I say these five because the fingerings of these five are the same. That makes things easier. In every one of these scales, the fingering is this, your right hand is going to be 1, 2, 3, curve under. 1, 2, 3, 4, 5. And your left hand is going to be 5, 4, 3, 2, 1, curve finger, 3 over. 3, 2, 1. If I put both hands together, my hands are not going to be crossing over and under at the same time, which makes it harder. So watch. Curving my right hand. Now, my left hand. My left hand. My right hand. So that’s why these are level two. It’s a little bit harder, but thankfully with all five of these, it’s the same fingerings, remember? So watch it as I do it with G Major.

Remember there’s an F# with G major. And same thing, I could keep going, D major. The order of the fingers are the same And so on. So it’s good to bunch those together because all the fingerings are the same. It will be less overwhelming for your brain. So that just crossed off a bunch of scales. Let’s look at our circle of fifths again.

So now we can cross off C major, G major, D major, A major and E major. My next major scale is actually going to be F major. And again, we’re going in order of a difficulty, okay? The reason I picked F major is at least your left hand is the same as the ones we’ve done before, which is 5, 4, 3, 2, 1. 3, 2, 1. So that’s the same fingerings as the last five that we’ve done.

But our right hand is a little bit different and it’s going to be 1, 2, 3, 4. 1, 2, 3, 4. But I don’t think F major is too bad because actually your hands are crossing over at the same time. So it might even give you a little bit of break from the last scales that you just did.

The last ones are going to be B-flat, major E-flat major, and the very last major scale is going to be A-flat major. And the reason those are last are because they are more challenging, they all have different fingerings. And because the black keys are kind of mixed up, it makes it just feel a little bit more challenging than the other ones.

So here’s what I mean. Here’s B-flat major. You see how the black keys, it’s B-flat and E-flat, they’re kind of placed randomly. I think that makes it a little bit more challenging. And as I said, E-flat and A-flat are also kind of funky like that. So again, I would make those last. So that is the order of how to tackle all of the major scales on the piano. Before I discuss minor scales, let me know in the comments how many scales do you know. Let me know.

Now at this point, you know all of the major scales, so let’s tackle the minor ones. I do not recommend tackling the minor scales until you have learned all of the major scales. That is because with the major scales, you can just get used to playing scales in general, used to playing all kinds of different fingerings and things like that. So don’t learn the minor scales until you can play at least one octave of all of the major scales.

After that, grab your circle of fifths again and we are going to learn the relative minors. So I would recommend going around the circle of fifths and learning the relative minors of each major scale. And with the minor scales, I would just go in order of all of the circle of fifths.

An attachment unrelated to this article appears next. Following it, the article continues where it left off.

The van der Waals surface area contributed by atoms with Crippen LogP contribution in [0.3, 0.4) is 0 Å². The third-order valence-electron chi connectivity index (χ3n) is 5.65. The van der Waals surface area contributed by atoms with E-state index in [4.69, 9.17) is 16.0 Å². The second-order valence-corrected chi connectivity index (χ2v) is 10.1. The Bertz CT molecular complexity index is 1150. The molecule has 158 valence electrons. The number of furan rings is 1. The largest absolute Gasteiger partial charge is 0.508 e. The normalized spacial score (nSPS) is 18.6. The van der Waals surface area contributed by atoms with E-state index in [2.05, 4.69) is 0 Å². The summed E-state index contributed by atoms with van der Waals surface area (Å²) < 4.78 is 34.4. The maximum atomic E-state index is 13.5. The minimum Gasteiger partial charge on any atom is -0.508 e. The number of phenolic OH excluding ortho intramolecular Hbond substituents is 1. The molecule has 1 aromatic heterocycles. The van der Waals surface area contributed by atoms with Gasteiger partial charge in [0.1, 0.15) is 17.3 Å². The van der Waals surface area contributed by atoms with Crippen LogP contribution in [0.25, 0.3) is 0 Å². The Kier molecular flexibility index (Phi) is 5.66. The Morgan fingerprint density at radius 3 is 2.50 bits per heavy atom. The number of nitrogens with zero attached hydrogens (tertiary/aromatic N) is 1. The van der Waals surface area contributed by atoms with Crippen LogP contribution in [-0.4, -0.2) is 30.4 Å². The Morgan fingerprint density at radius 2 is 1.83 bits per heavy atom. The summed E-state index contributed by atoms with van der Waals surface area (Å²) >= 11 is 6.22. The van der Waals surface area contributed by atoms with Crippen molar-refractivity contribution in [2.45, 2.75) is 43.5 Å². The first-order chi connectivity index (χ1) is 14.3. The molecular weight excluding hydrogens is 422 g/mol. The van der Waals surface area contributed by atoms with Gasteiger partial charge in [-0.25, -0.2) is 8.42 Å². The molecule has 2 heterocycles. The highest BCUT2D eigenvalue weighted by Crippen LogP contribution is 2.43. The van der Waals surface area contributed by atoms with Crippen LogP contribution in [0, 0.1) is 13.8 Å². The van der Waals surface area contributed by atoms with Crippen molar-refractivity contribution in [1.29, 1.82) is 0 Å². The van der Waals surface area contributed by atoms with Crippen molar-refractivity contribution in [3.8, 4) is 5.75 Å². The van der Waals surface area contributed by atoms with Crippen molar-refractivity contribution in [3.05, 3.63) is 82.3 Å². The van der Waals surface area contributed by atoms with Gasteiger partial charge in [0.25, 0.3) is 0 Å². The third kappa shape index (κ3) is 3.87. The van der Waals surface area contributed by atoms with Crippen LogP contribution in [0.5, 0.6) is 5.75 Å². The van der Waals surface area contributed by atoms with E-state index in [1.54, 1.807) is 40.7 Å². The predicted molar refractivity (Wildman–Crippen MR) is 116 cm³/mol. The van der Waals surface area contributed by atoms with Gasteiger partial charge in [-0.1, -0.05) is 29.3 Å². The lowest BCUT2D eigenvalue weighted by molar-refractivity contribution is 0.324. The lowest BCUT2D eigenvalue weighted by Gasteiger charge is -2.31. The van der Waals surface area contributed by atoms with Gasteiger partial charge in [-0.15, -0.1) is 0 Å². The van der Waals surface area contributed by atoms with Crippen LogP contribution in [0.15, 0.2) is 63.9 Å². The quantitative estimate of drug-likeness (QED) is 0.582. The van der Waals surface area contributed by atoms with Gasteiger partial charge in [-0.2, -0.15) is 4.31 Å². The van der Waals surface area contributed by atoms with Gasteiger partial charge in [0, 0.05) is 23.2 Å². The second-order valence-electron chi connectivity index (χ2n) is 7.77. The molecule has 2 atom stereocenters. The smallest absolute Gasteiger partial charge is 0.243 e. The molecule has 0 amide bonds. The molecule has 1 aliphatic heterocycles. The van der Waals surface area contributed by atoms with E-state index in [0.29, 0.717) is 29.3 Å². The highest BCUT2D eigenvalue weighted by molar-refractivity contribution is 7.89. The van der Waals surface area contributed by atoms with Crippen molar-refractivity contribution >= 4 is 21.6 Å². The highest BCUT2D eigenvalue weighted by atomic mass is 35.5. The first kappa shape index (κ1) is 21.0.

I’m aware that this is a lot of scales, so this is how I recommend practicing them. Set little goals for where you would like to be. So for example, your first goal could be to learn all of the major scales, one octave to 80 at the metronome. And what I recommend doing is making some type of chart that shows all of your major keys. Then different metronome markings, for example, 50, 60, 70, 80, things like that, and check off where you are with your metronome. That’s going to really help you keep track of where you are at with all of your scales. So just get one to two learned at a time, then keep adding more. So if you know C major and G major, then you could start adding D major and so on.

After you can play one octave with all of your scales, including major and minor, then start playing two octaves. You’ll have another chart for this with your metronome goals. Two octaves, maybe to 80 at the metronome. Then you can make a goal of three octaves. Then you can make a goal of four octaves. We usually stop there with four octaves with playing our piano scales. And over time, keep bumping up that metronome over time over the years. Be sure to be patient with learning scales. It’s going to take a long time, it’s normal. And again, I recommend grabbing that scales book that I have in the link in my description. That is my personal favorite.

Scales are a huge part of learning the piano and building good technique, but what if you can’t play any songs? After all, that’s why we want to learn the piano anyway. We want to be able to play our favorite songs. Just like with learning scales in a good productive order, I have made a training that shows you exactly what to learn on the piano in order. The link to that training is in the description of this video. And when you learn piano in a productive way, you can learn faster.

Check out my student Jim, who has been in my program, the Piano Accelerator, for six months. He even claims to have paused the program for two months and these are his results. To watch my free training and a full video testimonial from Jim, head to the links in my description below. If this video helps you, be sure to like and subscribe and I will see you next time.